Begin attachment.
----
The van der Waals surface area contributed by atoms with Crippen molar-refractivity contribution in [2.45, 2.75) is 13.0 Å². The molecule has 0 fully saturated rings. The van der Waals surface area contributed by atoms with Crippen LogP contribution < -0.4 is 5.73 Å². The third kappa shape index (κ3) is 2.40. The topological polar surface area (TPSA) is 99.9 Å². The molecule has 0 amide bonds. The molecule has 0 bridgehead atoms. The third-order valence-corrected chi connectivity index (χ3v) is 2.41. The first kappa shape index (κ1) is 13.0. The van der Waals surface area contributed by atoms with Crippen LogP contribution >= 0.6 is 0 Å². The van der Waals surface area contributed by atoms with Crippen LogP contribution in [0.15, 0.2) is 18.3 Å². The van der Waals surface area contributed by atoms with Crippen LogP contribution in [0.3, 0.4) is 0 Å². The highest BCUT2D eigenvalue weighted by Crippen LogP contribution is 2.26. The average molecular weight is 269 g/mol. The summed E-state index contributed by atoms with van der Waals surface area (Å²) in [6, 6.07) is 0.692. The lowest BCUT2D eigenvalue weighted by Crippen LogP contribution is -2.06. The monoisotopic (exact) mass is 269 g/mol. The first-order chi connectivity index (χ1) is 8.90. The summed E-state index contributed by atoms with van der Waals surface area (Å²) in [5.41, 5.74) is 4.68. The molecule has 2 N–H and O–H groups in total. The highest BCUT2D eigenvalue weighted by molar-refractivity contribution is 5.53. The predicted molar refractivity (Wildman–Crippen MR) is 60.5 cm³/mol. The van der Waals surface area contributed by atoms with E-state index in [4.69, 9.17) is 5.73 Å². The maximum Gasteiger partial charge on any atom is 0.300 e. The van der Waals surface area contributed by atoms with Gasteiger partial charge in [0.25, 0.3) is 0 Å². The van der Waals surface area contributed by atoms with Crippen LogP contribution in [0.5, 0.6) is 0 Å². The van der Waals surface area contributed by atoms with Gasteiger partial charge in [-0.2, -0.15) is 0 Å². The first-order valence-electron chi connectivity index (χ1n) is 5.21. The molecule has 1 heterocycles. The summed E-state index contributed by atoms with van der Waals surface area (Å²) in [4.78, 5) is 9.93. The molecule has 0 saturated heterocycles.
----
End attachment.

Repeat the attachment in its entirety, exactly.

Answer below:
The van der Waals surface area contributed by atoms with Crippen molar-refractivity contribution in [2.45, 2.75) is 13.0 Å². The molecule has 0 fully saturated rings. The van der Waals surface area contributed by atoms with Crippen LogP contribution < -0.4 is 5.73 Å². The third kappa shape index (κ3) is 2.40. The topological polar surface area (TPSA) is 99.9 Å². The molecule has 0 amide bonds. The molecule has 0 bridgehead atoms. The third-order valence-corrected chi connectivity index (χ3v) is 2.41. The first kappa shape index (κ1) is 13.0. The van der Waals surface area contributed by atoms with Crippen LogP contribution >= 0.6 is 0 Å². The van der Waals surface area contributed by atoms with Crippen LogP contribution in [0.15, 0.2) is 18.3 Å². The van der Waals surface area contributed by atoms with Crippen LogP contribution in [0.3, 0.4) is 0 Å². The highest BCUT2D eigenvalue weighted by Crippen LogP contribution is 2.26. The average molecular weight is 269 g/mol. The summed E-state index contributed by atoms with van der Waals surface area (Å²) in [6, 6.07) is 0.692. The lowest BCUT2D eigenvalue weighted by Crippen LogP contribution is -2.06. The monoisotopic (exact) mass is 269 g/mol. The first-order chi connectivity index (χ1) is 8.90. The summed E-state index contributed by atoms with van der Waals surface area (Å²) in [5.41, 5.74) is 4.68. The molecule has 2 N–H and O–H groups in total. The highest BCUT2D eigenvalue weighted by molar-refractivity contribution is 5.53. The predicted molar refractivity (Wildman–Crippen MR) is 60.5 cm³/mol. The van der Waals surface area contributed by atoms with E-state index in [4.69, 9.17) is 5.73 Å². The maximum Gasteiger partial charge on any atom is 0.300 e. The van der Waals surface area contributed by atoms with Gasteiger partial charge in [0.25, 0.3) is 0 Å². The van der Waals surface area contributed by atoms with Crippen LogP contribution in [0.5, 0.6) is 0 Å². The van der Waals surface area contributed by atoms with Gasteiger partial charge in [-0.2, -0.15) is 0 Å². The first-order valence-electron chi connectivity index (χ1n) is 5.21. The molecule has 1 heterocycles. The summed E-state index contributed by atoms with van der Waals surface area (Å²) in [4.78, 5) is 9.93. The molecule has 0 saturated heterocycles.